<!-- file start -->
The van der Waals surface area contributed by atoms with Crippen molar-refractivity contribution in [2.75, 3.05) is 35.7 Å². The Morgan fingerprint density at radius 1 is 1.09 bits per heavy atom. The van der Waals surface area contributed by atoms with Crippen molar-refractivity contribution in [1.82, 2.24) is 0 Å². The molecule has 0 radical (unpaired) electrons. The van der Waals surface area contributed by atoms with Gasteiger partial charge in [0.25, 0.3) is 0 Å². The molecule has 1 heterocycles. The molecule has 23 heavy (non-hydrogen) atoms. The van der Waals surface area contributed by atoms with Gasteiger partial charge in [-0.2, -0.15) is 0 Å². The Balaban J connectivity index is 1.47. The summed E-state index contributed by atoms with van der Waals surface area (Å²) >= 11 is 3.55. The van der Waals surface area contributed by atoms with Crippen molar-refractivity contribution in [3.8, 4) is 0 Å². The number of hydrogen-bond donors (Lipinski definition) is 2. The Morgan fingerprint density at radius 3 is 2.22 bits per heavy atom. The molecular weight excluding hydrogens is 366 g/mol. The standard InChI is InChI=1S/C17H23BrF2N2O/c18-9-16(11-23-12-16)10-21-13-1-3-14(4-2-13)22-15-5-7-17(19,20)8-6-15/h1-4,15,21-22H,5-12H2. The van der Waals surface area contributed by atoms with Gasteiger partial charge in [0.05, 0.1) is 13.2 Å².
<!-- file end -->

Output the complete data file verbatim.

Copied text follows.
The van der Waals surface area contributed by atoms with Crippen molar-refractivity contribution in [2.75, 3.05) is 35.7 Å². The Morgan fingerprint density at radius 1 is 1.09 bits per heavy atom. The van der Waals surface area contributed by atoms with Crippen molar-refractivity contribution in [1.82, 2.24) is 0 Å². The molecule has 0 radical (unpaired) electrons. The van der Waals surface area contributed by atoms with Gasteiger partial charge in [0.25, 0.3) is 0 Å². The molecule has 1 heterocycles. The molecule has 23 heavy (non-hydrogen) atoms. The van der Waals surface area contributed by atoms with Gasteiger partial charge in [-0.2, -0.15) is 0 Å². The Balaban J connectivity index is 1.47. The summed E-state index contributed by atoms with van der Waals surface area (Å²) >= 11 is 3.55. The van der Waals surface area contributed by atoms with Crippen molar-refractivity contribution in [3.8, 4) is 0 Å². The number of hydrogen-bond donors (Lipinski definition) is 2. The Morgan fingerprint density at radius 3 is 2.22 bits per heavy atom. The molecular weight excluding hydrogens is 366 g/mol. The standard InChI is InChI=1S/C17H23BrF2N2O/c18-9-16(11-23-12-16)10-21-13-1-3-14(4-2-13)22-15-5-7-17(19,20)8-6-15/h1-4,15,21-22H,5-12H2. The van der Waals surface area contributed by atoms with Gasteiger partial charge in [0.05, 0.1) is 13.2 Å².